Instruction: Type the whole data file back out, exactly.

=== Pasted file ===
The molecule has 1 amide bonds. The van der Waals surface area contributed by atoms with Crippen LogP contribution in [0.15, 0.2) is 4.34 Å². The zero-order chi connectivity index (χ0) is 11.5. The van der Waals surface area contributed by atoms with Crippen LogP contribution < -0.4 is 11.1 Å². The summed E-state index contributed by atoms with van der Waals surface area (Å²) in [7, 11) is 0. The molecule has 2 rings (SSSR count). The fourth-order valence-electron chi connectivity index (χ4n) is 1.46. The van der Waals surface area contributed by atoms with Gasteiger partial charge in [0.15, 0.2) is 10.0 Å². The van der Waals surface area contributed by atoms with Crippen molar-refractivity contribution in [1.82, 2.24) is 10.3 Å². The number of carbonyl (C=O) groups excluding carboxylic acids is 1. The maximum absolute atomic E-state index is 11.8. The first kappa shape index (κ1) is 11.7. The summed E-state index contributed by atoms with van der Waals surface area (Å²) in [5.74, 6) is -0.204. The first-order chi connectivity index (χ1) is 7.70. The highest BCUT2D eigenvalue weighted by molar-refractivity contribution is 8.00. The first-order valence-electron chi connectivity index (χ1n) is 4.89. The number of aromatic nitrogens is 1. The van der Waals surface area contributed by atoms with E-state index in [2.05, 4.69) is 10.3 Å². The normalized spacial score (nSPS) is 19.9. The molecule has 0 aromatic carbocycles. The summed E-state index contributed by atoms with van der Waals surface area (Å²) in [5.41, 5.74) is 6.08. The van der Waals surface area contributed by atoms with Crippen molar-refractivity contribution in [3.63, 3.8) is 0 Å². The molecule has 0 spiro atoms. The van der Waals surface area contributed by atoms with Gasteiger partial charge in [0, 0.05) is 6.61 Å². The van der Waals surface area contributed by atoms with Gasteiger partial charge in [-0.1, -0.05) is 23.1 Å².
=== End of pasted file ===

The molecule has 1 amide bonds. The van der Waals surface area contributed by atoms with Crippen LogP contribution in [0.15, 0.2) is 4.34 Å². The zero-order chi connectivity index (χ0) is 11.5. The van der Waals surface area contributed by atoms with Crippen LogP contribution < -0.4 is 11.1 Å². The summed E-state index contributed by atoms with van der Waals surface area (Å²) in [7, 11) is 0. The molecule has 2 rings (SSSR count). The fourth-order valence-electron chi connectivity index (χ4n) is 1.46. The van der Waals surface area contributed by atoms with Gasteiger partial charge in [0.15, 0.2) is 10.0 Å². The van der Waals surface area contributed by atoms with Crippen molar-refractivity contribution in [1.82, 2.24) is 10.3 Å². The number of carbonyl (C=O) groups excluding carboxylic acids is 1. The maximum absolute atomic E-state index is 11.8. The first kappa shape index (κ1) is 11.7. The summed E-state index contributed by atoms with van der Waals surface area (Å²) in [5.74, 6) is -0.204. The first-order chi connectivity index (χ1) is 7.70. The highest BCUT2D eigenvalue weighted by molar-refractivity contribution is 8.00. The first-order valence-electron chi connectivity index (χ1n) is 4.89. The number of aromatic nitrogens is 1. The van der Waals surface area contributed by atoms with E-state index in [2.05, 4.69) is 10.3 Å². The normalized spacial score (nSPS) is 19.9. The molecule has 0 aromatic carbocycles. The summed E-state index contributed by atoms with van der Waals surface area (Å²) in [5.41, 5.74) is 6.08. The van der Waals surface area contributed by atoms with Crippen molar-refractivity contribution in [3.63, 3.8) is 0 Å². The molecule has 0 spiro atoms. The van der Waals surface area contributed by atoms with Gasteiger partial charge in [0, 0.05) is 6.61 Å². The van der Waals surface area contributed by atoms with Gasteiger partial charge in [-0.1, -0.05) is 23.1 Å².